Outside of racing, there was a lot of eating and studying. With everyone else also in full time studies, they all also had to do work – this made it a lot easier for me to concentrate and actually get my work done. Though, my roommates and I did spend a lot of time playing basketball with bottle caps and trash bins.
On one of our off days, we got taken on a guided tour of some of Almaty’s attractions. This tour began with a trip up a mountain just on the outside of the city. This offered amazing views of the city, an adventure park, a zoo (!) and even more people wanting to take pictures with us. We were then taken to see various monuments built to remember Kazakhstan’s independence from the Soviet Union, as well as their role in the Second World War. This was followed by a visit to the oldest church in Kazakhstan which was an amazing place (and made completely out of wood!). Finally, we went to the most famous market in the country: The Green Market. Vendors come from all across the region to sell food and handmade goods here. The market is seemingly endless and very easy to get lost in. It also provided me with my first ever chance at actual bartering (as opposed to arguing about ski prices).
All in all, this trip had its ups and downs but it was an amazing experience. I had a ton of fun, learned a lot and gained a whole ton of experience. Visiting Almaty, the atmosphere during the opening ceremonies and representing Canada are just some of the things I’m not likely to forget.
Mont-Sainte-Anne NorAm Trip Report by Chris Blakeney
When Skiing Is At Its Best
Lots of us have memories of Nationals four years ago in almost the exact same place. This was nothing like that. Where 2012 nationals were wet and slushy, this past NorAm was perfect. -4 degrees, a heavy mantle of snow on all the trees, and gorgeous courses combined to make keeping your mind on the course and not getting distracted by the breath-taking winter majesty a serious challenge. It was a particular challenge on the pre-ski with the result that a lot of our race plans had seriously wonky course maps full of woogles and wuppees.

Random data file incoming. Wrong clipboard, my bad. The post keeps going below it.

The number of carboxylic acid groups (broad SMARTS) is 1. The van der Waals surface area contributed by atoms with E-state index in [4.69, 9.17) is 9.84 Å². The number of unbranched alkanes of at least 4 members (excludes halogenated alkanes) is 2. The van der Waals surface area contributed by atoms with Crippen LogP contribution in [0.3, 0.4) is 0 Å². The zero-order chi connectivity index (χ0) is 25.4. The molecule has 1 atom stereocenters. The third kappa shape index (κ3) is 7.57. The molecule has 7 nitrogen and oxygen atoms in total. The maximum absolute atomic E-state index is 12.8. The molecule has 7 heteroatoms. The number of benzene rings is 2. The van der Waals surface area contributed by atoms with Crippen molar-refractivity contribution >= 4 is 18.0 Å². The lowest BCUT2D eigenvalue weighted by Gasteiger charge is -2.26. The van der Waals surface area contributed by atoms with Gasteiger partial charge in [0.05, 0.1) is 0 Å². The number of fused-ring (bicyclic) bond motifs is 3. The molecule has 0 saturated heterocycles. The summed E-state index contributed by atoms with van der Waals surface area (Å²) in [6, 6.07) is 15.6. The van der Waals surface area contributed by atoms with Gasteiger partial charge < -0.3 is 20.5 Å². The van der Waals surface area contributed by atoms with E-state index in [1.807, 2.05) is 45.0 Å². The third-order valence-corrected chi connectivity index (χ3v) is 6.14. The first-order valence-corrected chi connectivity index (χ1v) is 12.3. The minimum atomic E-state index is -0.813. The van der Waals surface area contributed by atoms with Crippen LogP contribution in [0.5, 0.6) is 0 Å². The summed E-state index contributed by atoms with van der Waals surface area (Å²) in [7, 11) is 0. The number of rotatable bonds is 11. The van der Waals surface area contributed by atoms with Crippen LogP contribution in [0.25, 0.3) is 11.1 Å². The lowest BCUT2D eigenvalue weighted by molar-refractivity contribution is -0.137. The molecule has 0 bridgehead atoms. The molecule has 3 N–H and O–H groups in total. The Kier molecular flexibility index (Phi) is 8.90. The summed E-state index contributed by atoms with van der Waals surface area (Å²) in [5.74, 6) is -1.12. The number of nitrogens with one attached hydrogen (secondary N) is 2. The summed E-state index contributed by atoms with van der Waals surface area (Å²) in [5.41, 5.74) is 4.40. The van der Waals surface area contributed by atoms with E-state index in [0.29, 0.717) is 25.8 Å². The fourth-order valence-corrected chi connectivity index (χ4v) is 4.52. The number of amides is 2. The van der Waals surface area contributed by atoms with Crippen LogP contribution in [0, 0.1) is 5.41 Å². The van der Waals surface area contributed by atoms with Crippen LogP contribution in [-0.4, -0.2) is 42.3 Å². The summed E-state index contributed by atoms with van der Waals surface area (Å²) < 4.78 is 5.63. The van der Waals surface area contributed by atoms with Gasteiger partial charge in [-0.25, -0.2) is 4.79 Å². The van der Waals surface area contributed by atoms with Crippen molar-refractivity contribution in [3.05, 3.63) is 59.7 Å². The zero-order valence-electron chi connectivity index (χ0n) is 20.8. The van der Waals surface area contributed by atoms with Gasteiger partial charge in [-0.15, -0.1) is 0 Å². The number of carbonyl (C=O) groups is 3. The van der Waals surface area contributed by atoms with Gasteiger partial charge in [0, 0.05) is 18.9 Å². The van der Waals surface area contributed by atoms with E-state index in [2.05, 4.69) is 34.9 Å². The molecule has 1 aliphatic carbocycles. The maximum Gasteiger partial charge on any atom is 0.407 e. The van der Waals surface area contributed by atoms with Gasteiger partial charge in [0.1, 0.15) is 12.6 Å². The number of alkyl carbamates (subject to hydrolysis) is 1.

The courses were actually fairly straight-forward 5km or 3.75km loops repeated 1, 2 or 3 times depending on the age category. And, as I may have mentioned, they were pretty nice. Full of strideable hills, steep downhills, and intense double-pole zones. Saturday’s had everything you could want in a classic course, on top of winding through a lovely section of the Laurentian Forest. The skate course was another 5km which overlapped significantly with the classic one, but, instead of many climbs scattered throughout the journey, it had one massive, steep, grueling climb about 800m in, and after that it rolled and descended the rest of the way to the finish. Both courses had one awesome feature in common: an insane downhill where some of us hit up to 78km/h and many of us struggled to stay on our feet. Indeed, on that first classic day almost half of the team decided that nothing could be better than lying in the snow for a short, mid-race break.
Despite those breaks, the team in general raced well, although some credit should be given to the fantastic wax we had both days. On Saturday, we had perfect grip and awesome glide (did I mention those 70km/h descent speeds?); it couldn’t have been better. On Sunday, Kieran worried us all by putting on some magic gunk which looked like toothpaste and tasted like toothpaste (just kidding, don’t lick your skis before a race) and was distinctly sticky when we first stepped on to it in the start area. But it was fast. I still don’t understand what black magic was at work there, but those skis moved.
At this point, you ought to have figured out that Saturday’s race was classic and Sunday’s was skate, but the format was somewhat more exciting than that. It was a two-day pursuit race, meaning the second day was a continuation of the race on the first day, so the amount of time you finished behind the leader after the interval classic was the amount of time you started behind the leader on the skate day. It’s a rare format and a fun format as on the second day you tend to start, or at least ski, in small groups with racers who are roughly your speed. For some of us, like Maks and Carry, and Katherine and Claire and Laura, this meant a chance to do some pack racing, some tactical skiing. For others, like yours truly, it meant a very lonely 15km ski with only the glimpse of the racers ahead when I was lapping through the stadium; did I mention that staying focused on the race was a challenge?